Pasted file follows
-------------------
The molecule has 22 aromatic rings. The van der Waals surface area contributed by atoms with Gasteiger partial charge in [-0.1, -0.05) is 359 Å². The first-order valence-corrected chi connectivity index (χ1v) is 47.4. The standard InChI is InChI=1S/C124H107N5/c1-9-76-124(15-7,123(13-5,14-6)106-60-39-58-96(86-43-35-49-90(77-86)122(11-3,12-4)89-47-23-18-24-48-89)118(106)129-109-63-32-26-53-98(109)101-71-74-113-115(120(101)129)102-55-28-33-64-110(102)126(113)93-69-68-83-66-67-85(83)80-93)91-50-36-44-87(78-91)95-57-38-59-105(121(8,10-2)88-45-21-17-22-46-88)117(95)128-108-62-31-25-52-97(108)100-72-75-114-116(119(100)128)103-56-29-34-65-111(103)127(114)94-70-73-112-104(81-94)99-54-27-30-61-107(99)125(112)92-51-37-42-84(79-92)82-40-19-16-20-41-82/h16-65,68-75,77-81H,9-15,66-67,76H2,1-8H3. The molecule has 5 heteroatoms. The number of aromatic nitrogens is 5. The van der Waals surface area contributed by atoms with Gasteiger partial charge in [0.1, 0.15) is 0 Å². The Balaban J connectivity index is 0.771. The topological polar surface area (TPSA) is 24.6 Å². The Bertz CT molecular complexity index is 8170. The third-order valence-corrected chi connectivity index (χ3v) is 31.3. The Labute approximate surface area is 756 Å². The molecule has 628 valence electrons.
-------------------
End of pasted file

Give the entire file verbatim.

The molecule has 22 aromatic rings. The van der Waals surface area contributed by atoms with Gasteiger partial charge in [-0.1, -0.05) is 359 Å². The first-order valence-corrected chi connectivity index (χ1v) is 47.4. The standard InChI is InChI=1S/C124H107N5/c1-9-76-124(15-7,123(13-5,14-6)106-60-39-58-96(86-43-35-49-90(77-86)122(11-3,12-4)89-47-23-18-24-48-89)118(106)129-109-63-32-26-53-98(109)101-71-74-113-115(120(101)129)102-55-28-33-64-110(102)126(113)93-69-68-83-66-67-85(83)80-93)91-50-36-44-87(78-91)95-57-38-59-105(121(8,10-2)88-45-21-17-22-46-88)117(95)128-108-62-31-25-52-97(108)100-72-75-114-116(119(100)128)103-56-29-34-65-111(103)127(114)94-70-73-112-104(81-94)99-54-27-30-61-107(99)125(112)92-51-37-42-84(79-92)82-40-19-16-20-41-82/h16-65,68-75,77-81H,9-15,66-67,76H2,1-8H3. The molecule has 5 heteroatoms. The number of aromatic nitrogens is 5. The van der Waals surface area contributed by atoms with Gasteiger partial charge in [0.1, 0.15) is 0 Å². The Balaban J connectivity index is 0.771. The topological polar surface area (TPSA) is 24.6 Å². The Bertz CT molecular complexity index is 8170. The third-order valence-corrected chi connectivity index (χ3v) is 31.3. The Labute approximate surface area is 756 Å². The molecule has 628 valence electrons.